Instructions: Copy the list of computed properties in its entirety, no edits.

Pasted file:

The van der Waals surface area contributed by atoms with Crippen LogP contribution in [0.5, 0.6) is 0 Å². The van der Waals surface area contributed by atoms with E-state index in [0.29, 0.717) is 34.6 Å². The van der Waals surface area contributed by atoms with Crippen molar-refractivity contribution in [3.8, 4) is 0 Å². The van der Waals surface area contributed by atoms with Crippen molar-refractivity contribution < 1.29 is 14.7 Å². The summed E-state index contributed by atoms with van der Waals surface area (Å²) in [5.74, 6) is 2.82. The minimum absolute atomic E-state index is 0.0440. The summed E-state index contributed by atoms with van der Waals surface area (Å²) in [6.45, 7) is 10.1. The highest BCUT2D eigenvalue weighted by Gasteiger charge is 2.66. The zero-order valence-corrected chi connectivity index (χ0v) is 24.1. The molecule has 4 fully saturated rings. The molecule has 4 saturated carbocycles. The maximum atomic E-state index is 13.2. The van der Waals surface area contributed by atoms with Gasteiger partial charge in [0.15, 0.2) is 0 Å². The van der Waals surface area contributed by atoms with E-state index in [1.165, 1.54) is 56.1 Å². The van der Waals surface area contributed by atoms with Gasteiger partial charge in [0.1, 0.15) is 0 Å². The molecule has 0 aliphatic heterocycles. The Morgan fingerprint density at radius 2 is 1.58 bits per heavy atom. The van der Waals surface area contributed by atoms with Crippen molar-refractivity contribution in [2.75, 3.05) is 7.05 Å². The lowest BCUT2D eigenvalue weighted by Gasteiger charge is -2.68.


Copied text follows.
The van der Waals surface area contributed by atoms with Crippen LogP contribution in [0.5, 0.6) is 0 Å². The van der Waals surface area contributed by atoms with E-state index in [0.29, 0.717) is 34.6 Å². The van der Waals surface area contributed by atoms with Crippen molar-refractivity contribution in [3.8, 4) is 0 Å². The van der Waals surface area contributed by atoms with Crippen molar-refractivity contribution < 1.29 is 14.7 Å². The summed E-state index contributed by atoms with van der Waals surface area (Å²) in [5.74, 6) is 2.82. The minimum absolute atomic E-state index is 0.0440. The summed E-state index contributed by atoms with van der Waals surface area (Å²) in [6.45, 7) is 10.1. The highest BCUT2D eigenvalue weighted by Gasteiger charge is 2.66. The zero-order valence-corrected chi connectivity index (χ0v) is 24.1. The molecule has 4 fully saturated rings. The molecule has 4 saturated carbocycles. The maximum atomic E-state index is 13.2. The van der Waals surface area contributed by atoms with Gasteiger partial charge in [0.15, 0.2) is 0 Å². The van der Waals surface area contributed by atoms with E-state index in [1.165, 1.54) is 56.1 Å². The van der Waals surface area contributed by atoms with Gasteiger partial charge in [0.1, 0.15) is 0 Å². The molecule has 0 aliphatic heterocycles. The Morgan fingerprint density at radius 2 is 1.58 bits per heavy atom. The van der Waals surface area contributed by atoms with Crippen molar-refractivity contribution in [2.75, 3.05) is 7.05 Å². The lowest BCUT2D eigenvalue weighted by Gasteiger charge is -2.68.